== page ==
One thing you may be wondering, discussing, or even worrying about is: Does an online church actually grow the physical church?
The exciting conclusion from this data: yes! The online church is actually growing the physical church exponentially, which Vanderbloemen and Jay Kranda learned in their 2018 survey of online and digital church leaders. The results of the survey are analyzed in The State of the Online Church free ebook. Spoiler alert: The data shows is that it’s possible to reach someone in your online church and start them on a journey to becoming an in-person member.
Online member to in-person member
Church leadership may be worried or concerned that support for online ministry will result in a diminishing presence in in-person ministry. But the truth is, online church ministry reaches a different demographic that collaborates with the in-person ministry. Through community and fellowship, resources, content, preaching, and interaction, people come to understand the Gospel and engage in person.
This process starts off with some well-known forms of content your church might be using right now, like social media, ebooks, podcast sermons, online curriculum, and virtual community groups. These play important roles in online ministry. As people watch more and more of your church’s online sermons, they may decide to join one of the community group that meets nearby. Once they feel settled into the group, they may then read your online curriculum to deepen their faith journey. Finally, as they become committed members of the church, the discipleship process continues as they live and work out their faith with other members of your church community.
The question isn’t whether or not online ministry will compete with your physical church. The question instead is: How can digital media and ministry reach people that wouldn’t otherwise be reached? How can an online ministry collaborate with and support the local church in moving the hope of the Gospel farther and faster out into the world?
How are churches taking attendance from online to offline?
- 51% of the churches are considering using online ministry to launch future churches and multisite locations—17% are already embracing this strategy.
- 58% of the churches said “100% agree online ministry is helpful to their church.”
- 35% of the churches said “75% helpful, but still unsure how it’s helpful.”
- 59% of the churches have seen physically growth since launching their online ministry.
- 75% have reported people attend online first, then show up in person.
The local church isn’t going anywhere. Online streaming will not stop the need for local churches all around the world. Facebook, Apple, Amazon, Netflix, Google or any future addition to the digital monopolies cannot detour God’s Bride. Online ministry is an amazing first impression ministry for your local church. Technology, boosted by the decentralized nature of the internet, can enlarge your church and the global church.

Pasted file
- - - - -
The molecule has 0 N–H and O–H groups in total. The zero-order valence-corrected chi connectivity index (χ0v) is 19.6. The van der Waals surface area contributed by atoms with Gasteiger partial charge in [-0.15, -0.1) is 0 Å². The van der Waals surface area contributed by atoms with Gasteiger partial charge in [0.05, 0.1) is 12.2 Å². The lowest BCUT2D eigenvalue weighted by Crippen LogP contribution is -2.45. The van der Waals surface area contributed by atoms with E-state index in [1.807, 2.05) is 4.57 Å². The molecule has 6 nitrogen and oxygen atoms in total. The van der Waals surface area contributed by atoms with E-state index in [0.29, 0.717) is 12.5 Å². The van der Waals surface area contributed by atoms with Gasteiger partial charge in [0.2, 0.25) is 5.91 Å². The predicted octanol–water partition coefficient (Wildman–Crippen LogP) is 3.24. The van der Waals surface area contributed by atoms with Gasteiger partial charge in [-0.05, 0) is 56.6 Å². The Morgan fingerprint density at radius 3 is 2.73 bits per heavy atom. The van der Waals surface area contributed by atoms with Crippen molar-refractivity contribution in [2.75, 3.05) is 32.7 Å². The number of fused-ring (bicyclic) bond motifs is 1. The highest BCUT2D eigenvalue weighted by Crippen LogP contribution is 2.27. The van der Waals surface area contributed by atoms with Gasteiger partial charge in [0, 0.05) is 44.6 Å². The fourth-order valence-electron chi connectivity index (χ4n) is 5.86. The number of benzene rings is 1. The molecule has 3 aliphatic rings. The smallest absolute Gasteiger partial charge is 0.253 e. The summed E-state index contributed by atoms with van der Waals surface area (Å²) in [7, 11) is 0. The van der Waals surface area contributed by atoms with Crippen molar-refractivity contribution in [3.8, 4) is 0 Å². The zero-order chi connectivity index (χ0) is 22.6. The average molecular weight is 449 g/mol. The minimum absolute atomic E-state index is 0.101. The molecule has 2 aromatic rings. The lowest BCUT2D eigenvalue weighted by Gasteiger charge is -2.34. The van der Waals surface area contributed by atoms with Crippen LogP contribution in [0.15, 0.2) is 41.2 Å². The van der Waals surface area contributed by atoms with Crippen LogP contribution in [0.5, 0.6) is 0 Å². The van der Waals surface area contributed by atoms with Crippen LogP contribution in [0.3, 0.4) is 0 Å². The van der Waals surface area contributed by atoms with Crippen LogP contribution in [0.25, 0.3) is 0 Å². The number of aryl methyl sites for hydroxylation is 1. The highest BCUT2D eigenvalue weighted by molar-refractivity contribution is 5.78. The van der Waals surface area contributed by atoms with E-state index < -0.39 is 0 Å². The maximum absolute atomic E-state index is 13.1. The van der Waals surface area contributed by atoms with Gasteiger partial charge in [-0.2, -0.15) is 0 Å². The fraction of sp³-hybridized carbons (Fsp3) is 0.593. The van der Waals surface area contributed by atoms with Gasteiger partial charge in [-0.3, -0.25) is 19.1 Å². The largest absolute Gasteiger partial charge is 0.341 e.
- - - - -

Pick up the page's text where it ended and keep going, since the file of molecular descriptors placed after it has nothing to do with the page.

Driving growth of the local church
Here’s how online church impacted physical attendance at the churches surveyed.
Steve Jobs, founder of Apple, provides some powerful insight about how a personal computer in the hands of every person could positively disrupt the future.
“I remember reading an article when I was twelve years old. I think it might have been in Scientific American. They measured the efficiency of locomotion for all these species on planet Earth, how many kilocalories did they expend to get from point A to point B. The Condor won, came in at the top of the list, surpassed everything else, and humans came in about a third of the way down the list, which was not such a great showing for the crown of creation. But somebody there had the imagination to test the efficiency of a human riding a bicycle.
Human riding a bicycle blew away the Condor all the way off the top of the list, and it made a really big impression on me that we humans are tool builders and that we can fashion tools that amplify these inherent abilities that we have to spectacular magnitudes. So for me a computer has always been a bicycle of the mind something that takes us far beyond our inherent abilities. I think we’re just at the early stages of this tool. Very early stages and we’ve come only a very short distance and it’s still in its formation but already we’ve seen enormous changes. I think that’s nothing compared to what’s coming in the next hundred years.”
The personal computer wasn’t created to replace humans. The device from the beginning could—and would—expand humans’ potential. Jobs saw this future. In the same way, the online church can expand the potential of churches to spread the Gospel. It’s not a replacement for the local church; rather, it can have a positive future impact on the Kingdom.
If you’re exploring what your church’s online church strategy should be, download The State of the Online Church ebook, a resource by Vanderbloemen, Pushpay, and JayKranda.com.